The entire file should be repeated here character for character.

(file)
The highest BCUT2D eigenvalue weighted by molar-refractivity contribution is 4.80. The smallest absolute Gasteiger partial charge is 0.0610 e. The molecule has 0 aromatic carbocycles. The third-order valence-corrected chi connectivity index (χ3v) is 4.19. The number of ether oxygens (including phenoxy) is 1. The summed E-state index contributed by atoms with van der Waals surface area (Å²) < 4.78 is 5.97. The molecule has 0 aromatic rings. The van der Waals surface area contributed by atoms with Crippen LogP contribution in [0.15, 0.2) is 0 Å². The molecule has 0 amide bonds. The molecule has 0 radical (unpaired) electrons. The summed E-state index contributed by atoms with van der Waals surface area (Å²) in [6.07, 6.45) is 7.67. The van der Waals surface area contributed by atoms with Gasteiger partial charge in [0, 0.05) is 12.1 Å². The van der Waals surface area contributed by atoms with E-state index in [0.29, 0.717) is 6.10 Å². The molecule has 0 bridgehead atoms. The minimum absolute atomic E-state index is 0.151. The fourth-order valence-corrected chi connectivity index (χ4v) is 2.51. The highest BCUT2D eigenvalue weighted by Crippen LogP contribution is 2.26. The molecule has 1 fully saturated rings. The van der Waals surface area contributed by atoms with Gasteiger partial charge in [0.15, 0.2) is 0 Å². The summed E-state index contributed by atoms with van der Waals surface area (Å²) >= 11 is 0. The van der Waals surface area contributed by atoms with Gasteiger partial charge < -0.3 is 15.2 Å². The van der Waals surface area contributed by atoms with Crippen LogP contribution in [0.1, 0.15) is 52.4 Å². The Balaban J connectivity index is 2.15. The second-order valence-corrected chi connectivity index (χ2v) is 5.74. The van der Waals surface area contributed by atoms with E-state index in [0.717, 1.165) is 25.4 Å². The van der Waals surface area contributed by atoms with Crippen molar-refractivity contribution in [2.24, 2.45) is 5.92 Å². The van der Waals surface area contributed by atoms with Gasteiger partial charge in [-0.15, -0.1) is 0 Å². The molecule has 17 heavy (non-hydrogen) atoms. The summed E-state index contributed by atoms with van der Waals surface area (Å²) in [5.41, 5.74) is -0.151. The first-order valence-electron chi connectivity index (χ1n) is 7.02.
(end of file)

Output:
The highest BCUT2D eigenvalue weighted by molar-refractivity contribution is 4.80. The smallest absolute Gasteiger partial charge is 0.0610 e. The molecule has 0 aromatic carbocycles. The third-order valence-corrected chi connectivity index (χ3v) is 4.19. The number of ether oxygens (including phenoxy) is 1. The summed E-state index contributed by atoms with van der Waals surface area (Å²) < 4.78 is 5.97. The molecule has 0 aromatic rings. The van der Waals surface area contributed by atoms with Crippen LogP contribution in [0.15, 0.2) is 0 Å². The molecule has 0 amide bonds. The molecule has 0 radical (unpaired) electrons. The summed E-state index contributed by atoms with van der Waals surface area (Å²) in [6.07, 6.45) is 7.67. The van der Waals surface area contributed by atoms with Gasteiger partial charge in [0, 0.05) is 12.1 Å². The van der Waals surface area contributed by atoms with E-state index in [0.29, 0.717) is 6.10 Å². The molecule has 0 bridgehead atoms. The minimum absolute atomic E-state index is 0.151. The fourth-order valence-corrected chi connectivity index (χ4v) is 2.51. The highest BCUT2D eigenvalue weighted by Crippen LogP contribution is 2.26. The molecule has 1 fully saturated rings. The van der Waals surface area contributed by atoms with Gasteiger partial charge in [0.15, 0.2) is 0 Å². The summed E-state index contributed by atoms with van der Waals surface area (Å²) >= 11 is 0. The van der Waals surface area contributed by atoms with Gasteiger partial charge < -0.3 is 15.2 Å². The van der Waals surface area contributed by atoms with Crippen LogP contribution in [0.1, 0.15) is 52.4 Å². The Balaban J connectivity index is 2.15. The second-order valence-corrected chi connectivity index (χ2v) is 5.74. The van der Waals surface area contributed by atoms with E-state index in [0.717, 1.165) is 25.4 Å². The van der Waals surface area contributed by atoms with Crippen molar-refractivity contribution in [2.24, 2.45) is 5.92 Å². The van der Waals surface area contributed by atoms with Gasteiger partial charge in [-0.15, -0.1) is 0 Å². The molecule has 17 heavy (non-hydrogen) atoms. The summed E-state index contributed by atoms with van der Waals surface area (Å²) in [5.41, 5.74) is -0.151. The first-order valence-electron chi connectivity index (χ1n) is 7.02.